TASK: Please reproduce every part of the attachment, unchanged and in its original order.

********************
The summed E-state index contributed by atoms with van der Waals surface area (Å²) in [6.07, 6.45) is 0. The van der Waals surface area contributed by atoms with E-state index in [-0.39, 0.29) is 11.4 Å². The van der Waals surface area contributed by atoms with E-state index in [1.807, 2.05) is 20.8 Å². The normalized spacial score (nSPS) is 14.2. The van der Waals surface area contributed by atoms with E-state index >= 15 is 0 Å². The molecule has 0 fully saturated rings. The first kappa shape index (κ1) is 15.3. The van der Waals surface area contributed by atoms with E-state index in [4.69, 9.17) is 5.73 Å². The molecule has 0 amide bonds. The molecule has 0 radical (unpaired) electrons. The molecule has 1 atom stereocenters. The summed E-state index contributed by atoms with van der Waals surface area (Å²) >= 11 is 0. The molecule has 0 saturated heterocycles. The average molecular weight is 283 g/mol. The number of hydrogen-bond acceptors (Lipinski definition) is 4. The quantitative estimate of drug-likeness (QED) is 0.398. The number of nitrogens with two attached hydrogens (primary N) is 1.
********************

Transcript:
The summed E-state index contributed by atoms with van der Waals surface area (Å²) in [6.07, 6.45) is 0. The van der Waals surface area contributed by atoms with E-state index in [-0.39, 0.29) is 11.4 Å². The van der Waals surface area contributed by atoms with E-state index in [1.807, 2.05) is 20.8 Å². The normalized spacial score (nSPS) is 14.2. The van der Waals surface area contributed by atoms with E-state index >= 15 is 0 Å². The molecule has 0 fully saturated rings. The first kappa shape index (κ1) is 15.3. The van der Waals surface area contributed by atoms with E-state index in [4.69, 9.17) is 5.73 Å². The molecule has 0 amide bonds. The molecule has 0 radical (unpaired) electrons. The molecule has 1 atom stereocenters. The summed E-state index contributed by atoms with van der Waals surface area (Å²) >= 11 is 0. The molecule has 0 saturated heterocycles. The average molecular weight is 283 g/mol. The number of hydrogen-bond acceptors (Lipinski definition) is 4. The quantitative estimate of drug-likeness (QED) is 0.398. The number of nitrogens with two attached hydrogens (primary N) is 1.